Eye Candy for Today: James Peale miniature portrait

Elizabeth Oliphant, James Peale, watercolor on ivory
Elizabeth Oliphant, James Peale

Watercolor on ivory, roughly 3 x 2 inches (7 x 5.8 cm ). Link is to Wikimedia Commons, original is in the Smithsonian American Art Museum.

In the late 18th, and through the mid 19th centuries, there was a demand for miniature portraits, both in the U.S. and in Europe. These were usually painted in watercolor or gouache on oval ivory, often in the form of pendants, and were kept as keepsakes.

Ivory seems to lend itself well to this kind of miniature water media painting, and the Smithsonian American Art Museum in Washington has a nice collection of them, accessed in drawers.

I had a chance to look through some of them on a visit to the museum a couple of years ago and I can see the appeal; many are beautifully painted, often in a delicately applied stipple technique, as is the case in this beautiful example by American artist James Peale.


Eye Candy for Today: William Henry Hunt watercolor and gouache still life

Apple, Grapes and a Cob-Nut , watercolor and gouache still life
Apple, Grapes and a Cob-Nut; William Henry Hunt

Watercolor and gouache over graphite; roughly 5 x 7 inches (13 x 19 cm); in the collection of the Yale Center for British Art, which has both a zoomable and downloadable version of the image on their site.

Early 19th century English artist William Henry Hunt painted his exactingly detailed still life subjects — often fruit or birds’ nests — in a painstaking stipple technique over a ground of “Chinese White” (zinc white gouache). This gave them a luminescent quality admired by the Pre-Raphaelite painters, who took up the technique later in the century.


Ernst Graner

Ernst Graner, Austrian watercolor painter, watercolors of Vienna
Ernst Graner was and Austrian painter active in the late 19th and early 20th centuries.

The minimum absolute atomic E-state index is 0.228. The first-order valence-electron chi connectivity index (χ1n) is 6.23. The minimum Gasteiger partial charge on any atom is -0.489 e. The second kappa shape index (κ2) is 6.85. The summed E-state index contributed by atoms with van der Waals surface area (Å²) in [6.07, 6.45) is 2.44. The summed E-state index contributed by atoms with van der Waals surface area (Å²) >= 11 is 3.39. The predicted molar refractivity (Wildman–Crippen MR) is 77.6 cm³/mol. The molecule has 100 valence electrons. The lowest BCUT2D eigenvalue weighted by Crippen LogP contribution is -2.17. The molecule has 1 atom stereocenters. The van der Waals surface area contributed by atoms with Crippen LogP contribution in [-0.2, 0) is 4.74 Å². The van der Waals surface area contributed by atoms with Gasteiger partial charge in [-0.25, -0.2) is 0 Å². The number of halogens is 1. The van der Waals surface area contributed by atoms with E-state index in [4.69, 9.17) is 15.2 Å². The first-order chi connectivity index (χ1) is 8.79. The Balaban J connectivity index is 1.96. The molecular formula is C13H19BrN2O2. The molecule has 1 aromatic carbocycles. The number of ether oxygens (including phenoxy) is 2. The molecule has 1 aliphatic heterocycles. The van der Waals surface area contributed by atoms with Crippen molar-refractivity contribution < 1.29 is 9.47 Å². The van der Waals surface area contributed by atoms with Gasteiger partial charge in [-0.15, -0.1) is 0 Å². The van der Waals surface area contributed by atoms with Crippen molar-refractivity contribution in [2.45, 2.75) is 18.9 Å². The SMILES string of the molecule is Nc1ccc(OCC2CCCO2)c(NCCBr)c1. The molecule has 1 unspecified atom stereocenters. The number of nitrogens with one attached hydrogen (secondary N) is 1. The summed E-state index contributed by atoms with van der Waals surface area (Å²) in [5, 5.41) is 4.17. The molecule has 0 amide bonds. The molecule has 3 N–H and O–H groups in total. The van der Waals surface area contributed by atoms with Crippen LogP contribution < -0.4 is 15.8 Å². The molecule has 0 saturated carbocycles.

Graner painted genre scenes and landscapes, but is best known for his deftly rendered views of architecture and city scenes, particularly in Vienna.

In the larger images available on the web, you can see that for all the detail and accuracy of his paintings, his approach to watercolor is confidently relaxed and not stiff.

Some of the images I came across seemed overly saturated to me, as is often the case with online images of art from the 19th century and earlier. I’ve tried to select versions here that seem more likely to be true to the originals.


Michal Jasiewicz

Michal Jasiewicz, watercolors
Michal Jasiewicz is a Polish architect whose avocation and passion is painting in watercolor.

Like other artists trained in architecture or architectural rendering, Jasiewicz’s work is characterized by a foundation of solid draftsmanship that allows his to apply his colors freely without losing the sense of underlying geometric strength.

I particularly like that characteristic of his work as well as his skilled contrast of hard and soft edges.

Jasiewicz conducts workshops in Poland and elsewhere, including an upcoming one in Valencia, Spain, 13 November – 17 November, 2017. (There are additional examples of his work on the workshop info page.)

There is a brief interview with Jasiewicz on Art of Watercolor.


Paschalis Dougalis

Paschalis Dougalis, wildlife art, watercolors pen and ink
Originally from Greece, Paschalis Dougalis is an artist and wildlife illustrator currently based in Munich, Germany.

Douglais has a special interest in birds, and owls in particular. He works in watercolor, gouache and acrylic for his finished pieces, and often works from life in zoos and parks, capturing animals in watercolor or pen, often Bic pens.

I particularly enjoy his drawings on toned paper in which he works out from the middle ground with both ink and white gel pens.

Though there are a few images on his website, his blog is more active. Douglais’ YouTube channel includes a number of videos of him working on location.

There is a brief interview with Douglais on Birdingmurcia.


Mary Sprague (update)

Mary Sprague, ink drawings, and watercolor of trees, chickens, rhinos
Mary Sprague is an artist based in St. Louis who I first covered back in 2010, and who works in ink, paint, pastel, wood and clay.

Her website emphasizes her large scale drawings of chickens, done in pastel, charcoal and mixed media; there is also a series of images of rhinos in a mix of stylistic approaches and media, but it is her more straightforward pen and ink drawings of trees that most captured my attention.

In her tree drawings, Sprague’s light touch and fluid, almost scribbled line gives the drawings some of the character of etchings. She contrasts dark areas of dense hatching with light and airy passages where the image seems to dissolve into thin wisps of lines.